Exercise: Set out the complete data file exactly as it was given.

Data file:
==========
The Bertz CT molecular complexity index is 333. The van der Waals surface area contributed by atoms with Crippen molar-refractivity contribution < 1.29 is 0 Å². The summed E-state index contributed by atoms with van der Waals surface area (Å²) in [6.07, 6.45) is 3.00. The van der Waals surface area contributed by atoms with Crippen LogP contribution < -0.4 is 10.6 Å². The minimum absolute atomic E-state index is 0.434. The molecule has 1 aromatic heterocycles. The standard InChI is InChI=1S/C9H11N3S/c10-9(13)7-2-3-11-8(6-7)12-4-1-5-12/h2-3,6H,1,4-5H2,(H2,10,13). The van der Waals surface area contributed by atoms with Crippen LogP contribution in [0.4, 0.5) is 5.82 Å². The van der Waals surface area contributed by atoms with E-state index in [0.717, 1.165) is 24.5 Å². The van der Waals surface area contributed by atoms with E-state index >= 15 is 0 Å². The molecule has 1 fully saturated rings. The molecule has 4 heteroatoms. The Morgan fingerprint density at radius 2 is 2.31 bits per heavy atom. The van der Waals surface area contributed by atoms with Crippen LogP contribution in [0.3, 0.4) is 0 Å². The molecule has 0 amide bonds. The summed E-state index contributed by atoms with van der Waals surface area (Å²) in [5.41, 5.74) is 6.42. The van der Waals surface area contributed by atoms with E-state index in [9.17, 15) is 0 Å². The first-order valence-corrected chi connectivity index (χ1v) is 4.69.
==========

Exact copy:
The Bertz CT molecular complexity index is 333. The van der Waals surface area contributed by atoms with Crippen molar-refractivity contribution < 1.29 is 0 Å². The summed E-state index contributed by atoms with van der Waals surface area (Å²) in [6.07, 6.45) is 3.00. The van der Waals surface area contributed by atoms with Crippen LogP contribution < -0.4 is 10.6 Å². The minimum absolute atomic E-state index is 0.434. The molecule has 1 aromatic heterocycles. The standard InChI is InChI=1S/C9H11N3S/c10-9(13)7-2-3-11-8(6-7)12-4-1-5-12/h2-3,6H,1,4-5H2,(H2,10,13). The van der Waals surface area contributed by atoms with Crippen LogP contribution in [0.4, 0.5) is 5.82 Å². The van der Waals surface area contributed by atoms with E-state index in [0.717, 1.165) is 24.5 Å². The van der Waals surface area contributed by atoms with E-state index >= 15 is 0 Å². The molecule has 1 fully saturated rings. The molecule has 4 heteroatoms. The Morgan fingerprint density at radius 2 is 2.31 bits per heavy atom. The van der Waals surface area contributed by atoms with Crippen LogP contribution in [0.3, 0.4) is 0 Å². The molecule has 0 amide bonds. The summed E-state index contributed by atoms with van der Waals surface area (Å²) in [5.41, 5.74) is 6.42. The van der Waals surface area contributed by atoms with E-state index in [9.17, 15) is 0 Å². The first-order valence-corrected chi connectivity index (χ1v) is 4.69.